"Men and women should be treated equally." And the lawmaker's eyes glaze over.

I turn to the camera and say, "And that, kids, is why you can't ever win an argument with a person who doesn't think logically. But, if you're wondering what good can come of all this, I can tell you there is hope. You see, I'll admit that there is still prejudice in the workplace, in universities, and elsewhere, but we can't just force everyone to be treated "equally". First of all, it's not an efficient use of our resources if we force organizations to make choices that are not in their best interests. And, using a law to discriminate is just as bad as the original discrimination, even if it is in the "reverse" direction. Who's to say the orginal discrimination even exists? If you know it exists, fire the person who's doing it. Trace it all the way back to the source; prejudice should not be tolerated. But, as in the case of Title IX, perhaps girls don't like some sports as much as guys. I find that believable, particularly because high school sports see the same disparity as colleges, even when boys and girls truly have equal opportunity."

"We need to fight any kind of prejudice, but putting a Band-aid over the problem isn't going to help, particularly when that Band-aid is prejudicial by design. Too many qualified candidates have lost job opportunities, too many companies have lost better-qualified candidates, and, perhaps more to the point, the single largest effect of Title IX was to take opportunities away from men instead of giving them to women. We can certainly do better than that. Let's instead make laws that get rid of the immoral discrimination, and don't just cover it up."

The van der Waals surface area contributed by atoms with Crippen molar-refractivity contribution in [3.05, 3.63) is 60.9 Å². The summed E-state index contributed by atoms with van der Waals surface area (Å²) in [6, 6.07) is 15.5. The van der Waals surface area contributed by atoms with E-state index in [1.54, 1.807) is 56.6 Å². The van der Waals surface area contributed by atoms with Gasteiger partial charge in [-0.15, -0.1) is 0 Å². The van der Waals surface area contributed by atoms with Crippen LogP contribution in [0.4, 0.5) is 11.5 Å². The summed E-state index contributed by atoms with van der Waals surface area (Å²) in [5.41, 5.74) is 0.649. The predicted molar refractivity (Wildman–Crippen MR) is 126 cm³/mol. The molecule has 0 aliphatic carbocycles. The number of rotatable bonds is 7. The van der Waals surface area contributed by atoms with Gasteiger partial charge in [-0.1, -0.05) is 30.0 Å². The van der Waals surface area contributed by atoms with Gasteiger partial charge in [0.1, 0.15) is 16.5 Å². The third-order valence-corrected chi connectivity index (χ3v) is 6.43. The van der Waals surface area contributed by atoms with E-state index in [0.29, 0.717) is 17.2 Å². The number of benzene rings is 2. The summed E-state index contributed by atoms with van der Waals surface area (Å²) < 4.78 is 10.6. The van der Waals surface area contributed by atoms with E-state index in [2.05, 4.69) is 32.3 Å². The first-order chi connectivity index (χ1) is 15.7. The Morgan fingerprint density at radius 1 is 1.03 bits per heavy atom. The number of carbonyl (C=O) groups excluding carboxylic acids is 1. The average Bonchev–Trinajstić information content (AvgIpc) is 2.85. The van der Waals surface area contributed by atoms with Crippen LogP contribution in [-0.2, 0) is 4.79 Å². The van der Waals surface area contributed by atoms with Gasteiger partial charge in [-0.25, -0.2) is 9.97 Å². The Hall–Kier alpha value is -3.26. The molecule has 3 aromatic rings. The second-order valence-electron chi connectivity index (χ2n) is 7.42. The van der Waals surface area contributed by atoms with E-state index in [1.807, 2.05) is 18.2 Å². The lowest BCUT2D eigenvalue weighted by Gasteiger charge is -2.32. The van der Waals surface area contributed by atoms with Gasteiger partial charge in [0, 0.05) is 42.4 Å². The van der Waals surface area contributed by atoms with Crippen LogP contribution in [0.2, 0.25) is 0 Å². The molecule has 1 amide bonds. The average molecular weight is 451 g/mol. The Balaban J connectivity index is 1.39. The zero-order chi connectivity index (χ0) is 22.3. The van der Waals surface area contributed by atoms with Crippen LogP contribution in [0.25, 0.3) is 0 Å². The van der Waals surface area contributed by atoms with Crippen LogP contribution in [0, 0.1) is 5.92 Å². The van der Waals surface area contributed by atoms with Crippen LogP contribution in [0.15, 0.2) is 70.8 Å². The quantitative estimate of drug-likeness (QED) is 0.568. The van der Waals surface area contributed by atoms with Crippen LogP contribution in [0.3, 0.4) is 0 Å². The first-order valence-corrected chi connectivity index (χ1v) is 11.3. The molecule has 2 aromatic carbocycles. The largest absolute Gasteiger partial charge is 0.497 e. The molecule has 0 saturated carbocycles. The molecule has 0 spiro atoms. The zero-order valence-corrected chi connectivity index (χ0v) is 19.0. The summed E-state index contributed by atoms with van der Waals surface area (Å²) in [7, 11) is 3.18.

I apologize if you read this far and this is old news to you. But, I'm sure you know someone who might benefit from the arguments I present above. There are still people in this world for whom "equality" means men being allowed to be wet nurses, and the blind being given jobs as chauffeurs. If you disagree with anything I have written here, please write to me, whether in the comments section, or the email address listed in my profile. I enjoy having my opinions changed for the better.


Random thoughts

The city of Vienna is considering banning "Bermuda Shorts" from public swimming pools, because they apparently soak up 2.5 liters of water (liter-a-waters) per person per day, which is a lot more than Banana Hammocks, Sausage Slings, and Pickle Packers. Sorry, America; there will be no swimming for you in Vienna. It's a Speedo or nothing.

The number of people I can smell as they walk by me in a subway station (for example) increases exponentially with the temperature.

Lance Armstrong may have given up his chance at winning the Tour de France yesterday, principally by being a good teammate and riding in support of Alberto Contador. Check out an awesome analysis of what happened here.